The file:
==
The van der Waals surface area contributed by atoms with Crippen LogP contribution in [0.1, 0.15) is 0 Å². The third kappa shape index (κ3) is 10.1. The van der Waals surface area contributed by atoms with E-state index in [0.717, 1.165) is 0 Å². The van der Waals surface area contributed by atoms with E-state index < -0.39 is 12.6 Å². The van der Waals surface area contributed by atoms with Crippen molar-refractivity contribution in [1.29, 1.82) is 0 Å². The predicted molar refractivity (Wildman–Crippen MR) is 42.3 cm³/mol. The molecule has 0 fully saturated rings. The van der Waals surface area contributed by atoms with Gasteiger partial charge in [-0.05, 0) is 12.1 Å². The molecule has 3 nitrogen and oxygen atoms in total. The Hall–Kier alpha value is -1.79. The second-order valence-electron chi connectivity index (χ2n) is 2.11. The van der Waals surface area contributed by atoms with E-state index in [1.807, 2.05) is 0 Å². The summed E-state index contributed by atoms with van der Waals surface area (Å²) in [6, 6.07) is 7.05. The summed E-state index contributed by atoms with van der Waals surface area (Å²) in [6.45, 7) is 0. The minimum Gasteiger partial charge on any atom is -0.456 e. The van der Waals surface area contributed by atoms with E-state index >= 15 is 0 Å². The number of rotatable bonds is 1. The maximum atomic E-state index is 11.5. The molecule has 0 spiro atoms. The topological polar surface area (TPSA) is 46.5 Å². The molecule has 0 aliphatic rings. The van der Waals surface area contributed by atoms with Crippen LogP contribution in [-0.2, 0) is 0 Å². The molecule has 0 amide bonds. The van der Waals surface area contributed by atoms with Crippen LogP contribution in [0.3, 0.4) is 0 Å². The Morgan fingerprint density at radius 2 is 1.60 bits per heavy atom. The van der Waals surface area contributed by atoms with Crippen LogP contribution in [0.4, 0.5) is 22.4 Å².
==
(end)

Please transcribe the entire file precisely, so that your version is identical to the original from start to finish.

The van der Waals surface area contributed by atoms with Crippen LogP contribution in [0.1, 0.15) is 0 Å². The third kappa shape index (κ3) is 10.1. The van der Waals surface area contributed by atoms with E-state index in [0.717, 1.165) is 0 Å². The van der Waals surface area contributed by atoms with E-state index < -0.39 is 12.6 Å². The van der Waals surface area contributed by atoms with Crippen molar-refractivity contribution in [1.29, 1.82) is 0 Å². The predicted molar refractivity (Wildman–Crippen MR) is 42.3 cm³/mol. The molecule has 0 fully saturated rings. The van der Waals surface area contributed by atoms with Gasteiger partial charge in [-0.05, 0) is 12.1 Å². The molecule has 3 nitrogen and oxygen atoms in total. The Hall–Kier alpha value is -1.79. The second-order valence-electron chi connectivity index (χ2n) is 2.11. The van der Waals surface area contributed by atoms with E-state index in [1.807, 2.05) is 0 Å². The summed E-state index contributed by atoms with van der Waals surface area (Å²) in [6, 6.07) is 7.05. The summed E-state index contributed by atoms with van der Waals surface area (Å²) in [6.45, 7) is 0. The minimum Gasteiger partial charge on any atom is -0.456 e. The van der Waals surface area contributed by atoms with E-state index >= 15 is 0 Å². The number of rotatable bonds is 1. The maximum atomic E-state index is 11.5. The molecule has 0 spiro atoms. The topological polar surface area (TPSA) is 46.5 Å². The molecule has 0 aliphatic rings. The van der Waals surface area contributed by atoms with Crippen LogP contribution in [-0.2, 0) is 0 Å². The molecule has 0 amide bonds. The van der Waals surface area contributed by atoms with Crippen LogP contribution in [0.3, 0.4) is 0 Å². The Morgan fingerprint density at radius 2 is 1.60 bits per heavy atom. The van der Waals surface area contributed by atoms with Crippen LogP contribution in [0.4, 0.5) is 22.4 Å².